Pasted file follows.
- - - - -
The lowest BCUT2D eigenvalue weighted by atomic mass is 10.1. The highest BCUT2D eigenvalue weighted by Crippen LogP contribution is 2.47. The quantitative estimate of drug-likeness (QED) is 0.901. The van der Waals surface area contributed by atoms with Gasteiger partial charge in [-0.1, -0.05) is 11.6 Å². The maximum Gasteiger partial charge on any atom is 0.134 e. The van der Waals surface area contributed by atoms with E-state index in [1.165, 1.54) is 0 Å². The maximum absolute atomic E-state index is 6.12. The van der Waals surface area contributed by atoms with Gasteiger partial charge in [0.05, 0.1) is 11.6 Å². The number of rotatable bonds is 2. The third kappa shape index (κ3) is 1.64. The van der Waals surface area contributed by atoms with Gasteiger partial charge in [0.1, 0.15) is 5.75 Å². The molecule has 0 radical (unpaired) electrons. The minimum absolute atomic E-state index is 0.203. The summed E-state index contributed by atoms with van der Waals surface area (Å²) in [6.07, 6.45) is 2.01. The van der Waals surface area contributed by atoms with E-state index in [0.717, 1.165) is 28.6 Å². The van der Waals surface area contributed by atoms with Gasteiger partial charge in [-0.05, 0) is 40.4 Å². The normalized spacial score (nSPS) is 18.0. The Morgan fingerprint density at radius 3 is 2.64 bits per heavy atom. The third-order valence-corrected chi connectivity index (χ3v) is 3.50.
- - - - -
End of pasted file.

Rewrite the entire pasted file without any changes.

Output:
The lowest BCUT2D eigenvalue weighted by atomic mass is 10.1. The highest BCUT2D eigenvalue weighted by Crippen LogP contribution is 2.47. The quantitative estimate of drug-likeness (QED) is 0.901. The van der Waals surface area contributed by atoms with Gasteiger partial charge in [-0.1, -0.05) is 11.6 Å². The maximum Gasteiger partial charge on any atom is 0.134 e. The van der Waals surface area contributed by atoms with E-state index in [1.165, 1.54) is 0 Å². The maximum absolute atomic E-state index is 6.12. The van der Waals surface area contributed by atoms with Gasteiger partial charge in [0.05, 0.1) is 11.6 Å². The number of rotatable bonds is 2. The third kappa shape index (κ3) is 1.64. The van der Waals surface area contributed by atoms with Gasteiger partial charge in [0.1, 0.15) is 5.75 Å². The molecule has 0 radical (unpaired) electrons. The minimum absolute atomic E-state index is 0.203. The summed E-state index contributed by atoms with van der Waals surface area (Å²) in [6.07, 6.45) is 2.01. The van der Waals surface area contributed by atoms with E-state index in [0.717, 1.165) is 28.6 Å². The van der Waals surface area contributed by atoms with Gasteiger partial charge in [-0.05, 0) is 40.4 Å². The normalized spacial score (nSPS) is 18.0. The Morgan fingerprint density at radius 3 is 2.64 bits per heavy atom. The third-order valence-corrected chi connectivity index (χ3v) is 3.50.